Our bus for Ho-Chi-Minh City leaves at 6:30 AM. It’s filled with Vietnamese people. We cross the Mekong river and stop right before the frontier for lunch. There’s a 30-min procedure to enter the country. Everybody gets off the bus, passports are checked (and foreigners are photographed with a webcam).
One by one, we re-enter the bus only to get off a second time only a few dozen meters further. We enter a building, with our luggage this time, and go through a scanning process (which didn’t seem very efficient as I was able to go through with my camera, my keys, my money… without the officials noticing anything).
Although being close to our destination, there’s still 2 hours left before arrival, the problem being the very dense traffic surrounding the city (the most populous metropolitan area of Vietnam with 9 million people).
At last, we arrive in the european neighborhood, where all our recommended hotels are located. We end up at the Blue River, in a small (and calm!) narrow street, where we’re given a map of the district.
We go for a walk. First stop: Ben Thanh Market. It’s a real maze in there! There are mostly textile and souvenir vendors, with a lots of counterfeits (but who cares?). After buying some cool looking bags, we plan to visit the Reunification Palace but it doesn’t appeal to us. So we wander around, visit a church, and end up at the Saigon Zoo and Botanical Gardens where students are practicing their skills on a piece of architecture.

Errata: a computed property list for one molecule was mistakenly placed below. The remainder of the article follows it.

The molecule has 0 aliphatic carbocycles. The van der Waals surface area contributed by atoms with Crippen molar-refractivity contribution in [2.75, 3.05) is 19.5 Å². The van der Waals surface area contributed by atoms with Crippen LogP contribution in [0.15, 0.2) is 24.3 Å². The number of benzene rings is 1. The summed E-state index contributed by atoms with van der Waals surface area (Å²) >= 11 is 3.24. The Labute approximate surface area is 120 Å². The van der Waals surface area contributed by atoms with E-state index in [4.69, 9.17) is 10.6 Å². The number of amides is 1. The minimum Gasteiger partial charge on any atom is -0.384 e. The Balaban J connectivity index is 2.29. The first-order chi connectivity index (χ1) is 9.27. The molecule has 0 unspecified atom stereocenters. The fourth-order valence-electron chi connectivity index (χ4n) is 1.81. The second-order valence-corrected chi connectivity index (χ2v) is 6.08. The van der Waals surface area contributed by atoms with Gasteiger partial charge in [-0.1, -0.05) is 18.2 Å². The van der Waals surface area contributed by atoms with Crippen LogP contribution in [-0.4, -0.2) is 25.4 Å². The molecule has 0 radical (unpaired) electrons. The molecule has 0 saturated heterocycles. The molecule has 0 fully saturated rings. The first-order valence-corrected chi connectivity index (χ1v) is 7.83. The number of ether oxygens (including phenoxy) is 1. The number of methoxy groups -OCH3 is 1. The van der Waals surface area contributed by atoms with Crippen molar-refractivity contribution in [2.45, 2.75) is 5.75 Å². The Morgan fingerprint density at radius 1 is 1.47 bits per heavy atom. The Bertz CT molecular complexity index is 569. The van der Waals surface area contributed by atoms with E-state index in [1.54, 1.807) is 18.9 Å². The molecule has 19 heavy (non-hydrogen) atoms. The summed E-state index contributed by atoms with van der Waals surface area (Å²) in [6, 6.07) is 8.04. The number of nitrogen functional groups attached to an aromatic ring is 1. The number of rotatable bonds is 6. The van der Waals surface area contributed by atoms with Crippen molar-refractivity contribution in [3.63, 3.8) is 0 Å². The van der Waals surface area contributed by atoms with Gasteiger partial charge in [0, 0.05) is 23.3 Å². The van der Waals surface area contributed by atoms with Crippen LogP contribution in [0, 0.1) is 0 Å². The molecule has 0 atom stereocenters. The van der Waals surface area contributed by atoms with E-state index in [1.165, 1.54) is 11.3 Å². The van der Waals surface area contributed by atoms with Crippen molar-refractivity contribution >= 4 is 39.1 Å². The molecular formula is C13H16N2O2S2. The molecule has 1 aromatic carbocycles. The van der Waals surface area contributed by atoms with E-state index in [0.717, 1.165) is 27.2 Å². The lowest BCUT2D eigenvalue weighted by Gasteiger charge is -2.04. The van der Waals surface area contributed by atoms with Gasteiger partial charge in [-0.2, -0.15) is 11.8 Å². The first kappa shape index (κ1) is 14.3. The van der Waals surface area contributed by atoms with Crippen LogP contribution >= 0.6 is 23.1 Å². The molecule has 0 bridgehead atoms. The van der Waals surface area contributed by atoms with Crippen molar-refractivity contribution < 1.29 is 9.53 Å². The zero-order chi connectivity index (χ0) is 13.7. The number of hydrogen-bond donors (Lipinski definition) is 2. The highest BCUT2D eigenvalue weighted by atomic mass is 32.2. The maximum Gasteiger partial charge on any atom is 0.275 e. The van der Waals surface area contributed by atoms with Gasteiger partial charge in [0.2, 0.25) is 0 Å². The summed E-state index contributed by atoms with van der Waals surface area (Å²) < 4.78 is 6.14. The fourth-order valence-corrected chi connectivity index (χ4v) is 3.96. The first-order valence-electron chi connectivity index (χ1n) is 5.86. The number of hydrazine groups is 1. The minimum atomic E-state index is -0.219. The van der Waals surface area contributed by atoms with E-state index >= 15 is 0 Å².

Watch out! If you pay in dollars, the zoo will cost $2 (40,000 Dongs) but if you pay in Dongs it’s only 8,000! So change your money as soon as you can.
On a daily basis, around 4 millions vehicles (95% being motorcycles) are filling the streets. Considering the ridiculous amount of motorcycles per square metre (or square foot depending on your ISO compliance level), I must say the noise is not that unbearable. As a matter of fact, I figured that a single vietnamese motorcycle is far less noisy than a single one here in Paris. It must have been a de facto engine specification, as higher noise level would probably turn a thousands of Vietnamese deaf.
The zoo is big but rather old-fashioned. We leave around 6 PM and are surprised by the huge crowd waiting on the sidewalk of the adjacent street for something but we don’t know what! A few minutes later, we understand what this is all about: school’s finished! Hundreds of children come out of the buildings like ants rushing for a piece of cupcake, getting on their parent’s motorcycle and going back home.
As we manage to get through this huge traffic, we approach the Opera area where classy hotels and luxurious buildings have taken place. And though we’re melting in this hot weather, we encounter tons of Christmas decorations everywhere ; it’s a weird feeling and a curious sight.
Back at our hotel, we buy our bus tickets for Mui Ne and go have dinner at the Allez Boo. Food is great.
As we’re looking for a bar, a couple of teenagers, with “Go Go” and “Crazy Buffalo” branded t-shirts, surround us and try to convince us to go to “their” bar. It’s kind of funny so we tell them we’ll go to both, and that’s we end up doing. Although being across from one another, the “competition” is really friendly. They both have the same cocktails, the same music, and surely the same clients.